Hardly a surprising deal. The big drugmaker offered to buy the rest ofAlcon, the world’s largest eye-care company, from Nestle and minority shareholders. This is the second step in a deal that gave Novartis a 25 percent stake and is now worth a total of about $50 billion. In the latest move, Nestle will sell its 52 percent share to Novartis, which will hold 77 percent, and the drugmaker also offered to pay $153 a share for each remaining outstanding Alcon share. Here's what a few analysts are saying:
The offer is “a good move,” Helvea SA analyst Karl Koch tells Bloomberg News. “It generally is good news in the sense that it alleviates concerns that they would not be able to pay the cost of capital because now they get full control and can realize the full synergies and that’ll also help earnings.”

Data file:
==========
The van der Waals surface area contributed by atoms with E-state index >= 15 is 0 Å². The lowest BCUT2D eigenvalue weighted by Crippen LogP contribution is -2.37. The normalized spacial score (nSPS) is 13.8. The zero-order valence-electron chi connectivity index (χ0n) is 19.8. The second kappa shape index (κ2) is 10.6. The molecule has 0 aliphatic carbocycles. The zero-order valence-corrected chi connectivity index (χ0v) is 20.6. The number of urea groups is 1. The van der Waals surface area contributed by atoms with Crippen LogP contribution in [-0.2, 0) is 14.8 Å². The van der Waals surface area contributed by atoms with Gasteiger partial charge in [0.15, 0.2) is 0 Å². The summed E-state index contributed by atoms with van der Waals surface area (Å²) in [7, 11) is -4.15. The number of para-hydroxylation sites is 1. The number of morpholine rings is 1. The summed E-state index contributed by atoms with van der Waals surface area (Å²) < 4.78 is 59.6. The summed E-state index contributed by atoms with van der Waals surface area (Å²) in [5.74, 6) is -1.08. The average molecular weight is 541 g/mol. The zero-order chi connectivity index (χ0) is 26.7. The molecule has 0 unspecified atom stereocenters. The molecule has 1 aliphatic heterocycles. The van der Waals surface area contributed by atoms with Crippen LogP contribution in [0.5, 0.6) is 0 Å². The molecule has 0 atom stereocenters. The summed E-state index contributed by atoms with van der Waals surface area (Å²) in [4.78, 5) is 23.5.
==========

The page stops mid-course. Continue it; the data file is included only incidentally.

Sarasin analyst David Kaegi noted that “the deal as such was expected, but the price Novartis is paying is too high." At the same time, he believes Novartis will have to improve its offer to Alcon’s minority shareholders. "I don't think they'll get the rest of the shares for that price.”
In an investor note, Sanford Bernstein analyst Tim Anderson writes that: "Alcon is – in our view at least – not an acquisition that will dramatically change Novartis' fundamentals. It will bring to Novartis a good eye care business, and will flesh out the company's existing presence in eye care that it already has with its ex-US ownership of Lucentis, but in a way it will just represent one more disease area for the company. Strategically, this makes sense."
Anderson adds that Novartis believes Swiss merger law says a simple majority of Alcon board votes and two-thirds of Alcon shareholders need to support the deal. So once Novartis owns 77 percent, it appears that Novartis can force through the rest of the transaction, implying the $153 below-market price Novartis is offering is likely to stand. This comes as a surprise, and is different from how minority interest transactions are handled in the US.